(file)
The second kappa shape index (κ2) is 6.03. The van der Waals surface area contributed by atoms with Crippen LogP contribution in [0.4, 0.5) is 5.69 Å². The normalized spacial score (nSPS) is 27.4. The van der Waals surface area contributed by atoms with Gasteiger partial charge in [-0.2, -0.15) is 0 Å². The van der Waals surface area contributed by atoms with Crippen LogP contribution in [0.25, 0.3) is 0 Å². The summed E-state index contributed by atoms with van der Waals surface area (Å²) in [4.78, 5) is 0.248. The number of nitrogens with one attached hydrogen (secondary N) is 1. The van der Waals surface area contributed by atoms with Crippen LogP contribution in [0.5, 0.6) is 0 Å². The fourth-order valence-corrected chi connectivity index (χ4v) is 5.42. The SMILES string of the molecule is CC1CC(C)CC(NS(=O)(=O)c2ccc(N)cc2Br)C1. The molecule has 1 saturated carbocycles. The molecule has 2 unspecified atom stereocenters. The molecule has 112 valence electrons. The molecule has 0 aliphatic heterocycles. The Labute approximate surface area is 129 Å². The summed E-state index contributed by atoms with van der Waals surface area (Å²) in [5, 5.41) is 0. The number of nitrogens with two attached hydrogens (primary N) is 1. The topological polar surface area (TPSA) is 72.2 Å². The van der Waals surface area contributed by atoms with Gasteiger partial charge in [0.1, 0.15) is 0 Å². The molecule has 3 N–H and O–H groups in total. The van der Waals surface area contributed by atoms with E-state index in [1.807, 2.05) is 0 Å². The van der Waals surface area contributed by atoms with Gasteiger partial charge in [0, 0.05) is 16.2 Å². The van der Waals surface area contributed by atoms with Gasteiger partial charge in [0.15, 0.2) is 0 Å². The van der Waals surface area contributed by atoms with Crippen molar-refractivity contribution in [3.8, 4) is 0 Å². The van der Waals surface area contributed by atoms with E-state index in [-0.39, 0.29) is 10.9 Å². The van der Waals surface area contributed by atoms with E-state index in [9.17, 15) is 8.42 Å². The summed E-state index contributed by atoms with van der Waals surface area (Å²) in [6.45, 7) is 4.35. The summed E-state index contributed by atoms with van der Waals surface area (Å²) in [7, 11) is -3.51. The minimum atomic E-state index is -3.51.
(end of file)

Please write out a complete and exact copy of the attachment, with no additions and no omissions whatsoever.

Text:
The second kappa shape index (κ2) is 6.03. The van der Waals surface area contributed by atoms with Crippen LogP contribution in [0.4, 0.5) is 5.69 Å². The normalized spacial score (nSPS) is 27.4. The van der Waals surface area contributed by atoms with Gasteiger partial charge in [-0.2, -0.15) is 0 Å². The van der Waals surface area contributed by atoms with Crippen LogP contribution in [0.25, 0.3) is 0 Å². The summed E-state index contributed by atoms with van der Waals surface area (Å²) in [4.78, 5) is 0.248. The number of nitrogens with one attached hydrogen (secondary N) is 1. The van der Waals surface area contributed by atoms with Crippen LogP contribution in [0.5, 0.6) is 0 Å². The fourth-order valence-corrected chi connectivity index (χ4v) is 5.42. The SMILES string of the molecule is CC1CC(C)CC(NS(=O)(=O)c2ccc(N)cc2Br)C1. The molecule has 1 saturated carbocycles. The molecule has 2 unspecified atom stereocenters. The molecule has 112 valence electrons. The molecule has 0 aliphatic heterocycles. The Labute approximate surface area is 129 Å². The summed E-state index contributed by atoms with van der Waals surface area (Å²) in [5, 5.41) is 0. The number of nitrogens with two attached hydrogens (primary N) is 1. The topological polar surface area (TPSA) is 72.2 Å². The van der Waals surface area contributed by atoms with Gasteiger partial charge in [0.1, 0.15) is 0 Å². The molecule has 3 N–H and O–H groups in total. The van der Waals surface area contributed by atoms with E-state index in [1.807, 2.05) is 0 Å². The van der Waals surface area contributed by atoms with Gasteiger partial charge in [0, 0.05) is 16.2 Å². The van der Waals surface area contributed by atoms with Gasteiger partial charge in [0.15, 0.2) is 0 Å². The van der Waals surface area contributed by atoms with Crippen molar-refractivity contribution in [3.8, 4) is 0 Å². The van der Waals surface area contributed by atoms with E-state index in [-0.39, 0.29) is 10.9 Å². The van der Waals surface area contributed by atoms with E-state index in [9.17, 15) is 8.42 Å². The summed E-state index contributed by atoms with van der Waals surface area (Å²) in [6.45, 7) is 4.35. The summed E-state index contributed by atoms with van der Waals surface area (Å²) in [7, 11) is -3.51. The minimum atomic E-state index is -3.51.